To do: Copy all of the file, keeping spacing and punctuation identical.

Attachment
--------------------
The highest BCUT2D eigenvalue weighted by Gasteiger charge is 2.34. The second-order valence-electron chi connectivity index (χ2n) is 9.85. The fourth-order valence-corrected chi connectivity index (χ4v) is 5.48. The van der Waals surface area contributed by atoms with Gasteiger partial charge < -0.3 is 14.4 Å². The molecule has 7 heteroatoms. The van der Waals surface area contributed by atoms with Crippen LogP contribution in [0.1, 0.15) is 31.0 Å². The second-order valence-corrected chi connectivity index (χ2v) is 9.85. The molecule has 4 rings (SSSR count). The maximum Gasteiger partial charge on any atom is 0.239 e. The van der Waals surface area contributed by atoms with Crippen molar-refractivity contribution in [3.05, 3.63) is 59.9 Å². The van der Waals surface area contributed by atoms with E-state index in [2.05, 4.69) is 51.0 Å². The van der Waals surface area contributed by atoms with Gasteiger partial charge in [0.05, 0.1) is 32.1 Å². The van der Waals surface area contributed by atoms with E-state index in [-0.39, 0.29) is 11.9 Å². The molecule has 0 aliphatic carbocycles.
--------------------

The highest BCUT2D eigenvalue weighted by Gasteiger charge is 2.34. The second-order valence-electron chi connectivity index (χ2n) is 9.85. The fourth-order valence-corrected chi connectivity index (χ4v) is 5.48. The van der Waals surface area contributed by atoms with Gasteiger partial charge < -0.3 is 14.4 Å². The molecule has 7 heteroatoms. The van der Waals surface area contributed by atoms with Crippen LogP contribution in [0.1, 0.15) is 31.0 Å². The second-order valence-corrected chi connectivity index (χ2v) is 9.85. The molecule has 4 rings (SSSR count). The maximum Gasteiger partial charge on any atom is 0.239 e. The van der Waals surface area contributed by atoms with Crippen molar-refractivity contribution in [3.05, 3.63) is 59.9 Å². The van der Waals surface area contributed by atoms with E-state index in [2.05, 4.69) is 51.0 Å². The van der Waals surface area contributed by atoms with Gasteiger partial charge in [0.05, 0.1) is 32.1 Å². The van der Waals surface area contributed by atoms with E-state index in [-0.39, 0.29) is 11.9 Å². The molecule has 0 aliphatic carbocycles.